EARLY MAN by use. Two such pieces of sandstone bearing small bowl-shaped depressions were found some years ago in barrows near Sheen. 1 Another form of implement made of chipped flint found at various parts of Surrey is one which at first sight might be mistaken for a roughly made celt, and indeed there is no reason why it should not be so described, as it was probably affixed to a handle in much the same way as celts. It was however probably used for agricultural purposes such as breaking up the ground before sowing seeds. It might be described as a hoe rather than a celt. Examples have been found in the Thames near Mortlake, at Putney and Wanborough, and there are in the museum at the Charterhouse School, Godalming, several specimens procured in West Surrey. Flint arrowheads shaped by careful and skilful chipping have been discovered in some numbers in different parts of the county, but perhaps more particularly in the western half of Surrey. These beautiful little objects bear evidence of great skill and care, and have always been regarded by the ignorant with some amount of superstition. It has been supposed that they may have been made in the bronze age. One reason for this opinion is the absence, or at any rate the remarkable rarity, of arrowheads of bronze. Another is the wonderfully delicate flaking by which they have been shaped, and which is a mark of excellent and probably very late neolithic work. In the Charterhouse School Museum at Godalming there are many examples of these arrowheads from West Surrey. Specimens have been found at the following places : Dorking, Eashing, Farley Heath, Farn- ham, Godalming, Lingfield Mark Camp, Puttenham, Redhill, Scale, Tilford, Wanborough and Woking. The arrowheads from Farley Heath, which were found by, and are now in the cabinet of Sir W. C. Roberts-Austen, K.C.B., are particularly fine examples and of two types, viz. (i) stemmed and double- barbed, and (2) leaf-shaped, approaching in one example almost to a lozenge. In the same collection are several beautifully formed flakes, scrapers and saws, all procured from the Farley Heath district. 2 One of the arts of the neolithic age was that of making pottery. This was shaped by the hand without the assistance of a wheel, coarse in texture, and not always perfectly baked. In the year 1900 in a small round barrow on Blackheath, near Shamley Green, 8 not far from Guild- ford, on the property of Mr. C. D. Hodgson, a cinerary urn was found enclosed in a rude kind of cist formed of rough slabs of local ferrugi- nous sandstone. The urn contained remains of calcined bones, doubt- less those of a human being, accompanied by neolithic implements but without any traces of metallic objects. Mr. R. A. Smith, 4 who inspected the site and remains on behalf of the British Museum, considers that 1 Bateman, Ten Tears' Diggings, p. 172.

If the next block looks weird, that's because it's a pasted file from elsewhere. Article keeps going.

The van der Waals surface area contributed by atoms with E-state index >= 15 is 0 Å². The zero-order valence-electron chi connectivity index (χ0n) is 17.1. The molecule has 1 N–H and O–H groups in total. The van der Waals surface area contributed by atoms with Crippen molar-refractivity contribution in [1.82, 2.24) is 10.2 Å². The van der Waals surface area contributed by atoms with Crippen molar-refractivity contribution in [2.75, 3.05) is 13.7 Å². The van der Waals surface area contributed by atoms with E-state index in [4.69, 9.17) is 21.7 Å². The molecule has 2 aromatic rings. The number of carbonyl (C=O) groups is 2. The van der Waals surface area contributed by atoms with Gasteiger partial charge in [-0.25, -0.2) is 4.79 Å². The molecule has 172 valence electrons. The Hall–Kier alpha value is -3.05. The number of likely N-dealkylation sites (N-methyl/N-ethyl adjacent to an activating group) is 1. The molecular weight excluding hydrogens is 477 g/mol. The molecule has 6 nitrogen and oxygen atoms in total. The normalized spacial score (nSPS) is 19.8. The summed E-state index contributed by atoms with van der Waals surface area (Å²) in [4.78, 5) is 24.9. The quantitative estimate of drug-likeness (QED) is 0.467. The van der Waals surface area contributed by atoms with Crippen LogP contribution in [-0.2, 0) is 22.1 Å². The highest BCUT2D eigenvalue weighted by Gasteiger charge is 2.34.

- The writer is indebted to Sir William Chandler Roberts-Austen, K.C.B., for much valuable
information in reference to prehistoric discoveries at Farley Heath. 8 Surrey Archaeological Collections, xv. 156.
- Proceedings of the Society of Antiquaries, ser. 2, xviii. 251-7.